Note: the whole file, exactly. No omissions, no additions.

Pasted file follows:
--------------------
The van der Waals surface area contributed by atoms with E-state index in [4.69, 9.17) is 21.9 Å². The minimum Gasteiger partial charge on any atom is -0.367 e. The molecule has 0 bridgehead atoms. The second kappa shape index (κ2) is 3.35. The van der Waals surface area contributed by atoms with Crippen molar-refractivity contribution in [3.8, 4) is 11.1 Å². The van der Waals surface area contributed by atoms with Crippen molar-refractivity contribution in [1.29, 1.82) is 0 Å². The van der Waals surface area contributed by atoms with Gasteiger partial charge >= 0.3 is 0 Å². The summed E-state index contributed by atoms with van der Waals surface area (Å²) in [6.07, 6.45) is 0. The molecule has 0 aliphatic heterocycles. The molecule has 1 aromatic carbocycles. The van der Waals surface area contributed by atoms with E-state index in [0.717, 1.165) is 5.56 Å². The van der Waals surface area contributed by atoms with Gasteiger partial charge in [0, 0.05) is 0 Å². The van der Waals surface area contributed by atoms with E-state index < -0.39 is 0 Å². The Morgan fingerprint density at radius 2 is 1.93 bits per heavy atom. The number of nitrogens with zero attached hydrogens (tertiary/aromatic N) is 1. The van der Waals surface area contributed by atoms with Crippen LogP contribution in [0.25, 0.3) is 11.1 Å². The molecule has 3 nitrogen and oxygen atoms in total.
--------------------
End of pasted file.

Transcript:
The van der Waals surface area contributed by atoms with E-state index in [4.69, 9.17) is 21.9 Å². The minimum Gasteiger partial charge on any atom is -0.367 e. The molecule has 0 bridgehead atoms. The second kappa shape index (κ2) is 3.35. The van der Waals surface area contributed by atoms with Crippen molar-refractivity contribution in [3.8, 4) is 11.1 Å². The van der Waals surface area contributed by atoms with Crippen molar-refractivity contribution in [1.29, 1.82) is 0 Å². The van der Waals surface area contributed by atoms with Gasteiger partial charge >= 0.3 is 0 Å². The summed E-state index contributed by atoms with van der Waals surface area (Å²) in [6.07, 6.45) is 0. The molecule has 0 aliphatic heterocycles. The molecule has 1 aromatic carbocycles. The van der Waals surface area contributed by atoms with E-state index in [0.717, 1.165) is 5.56 Å². The van der Waals surface area contributed by atoms with Gasteiger partial charge in [0, 0.05) is 0 Å². The van der Waals surface area contributed by atoms with E-state index < -0.39 is 0 Å². The Morgan fingerprint density at radius 2 is 1.93 bits per heavy atom. The number of nitrogens with zero attached hydrogens (tertiary/aromatic N) is 1. The van der Waals surface area contributed by atoms with Crippen LogP contribution in [0.25, 0.3) is 11.1 Å². The molecule has 3 nitrogen and oxygen atoms in total.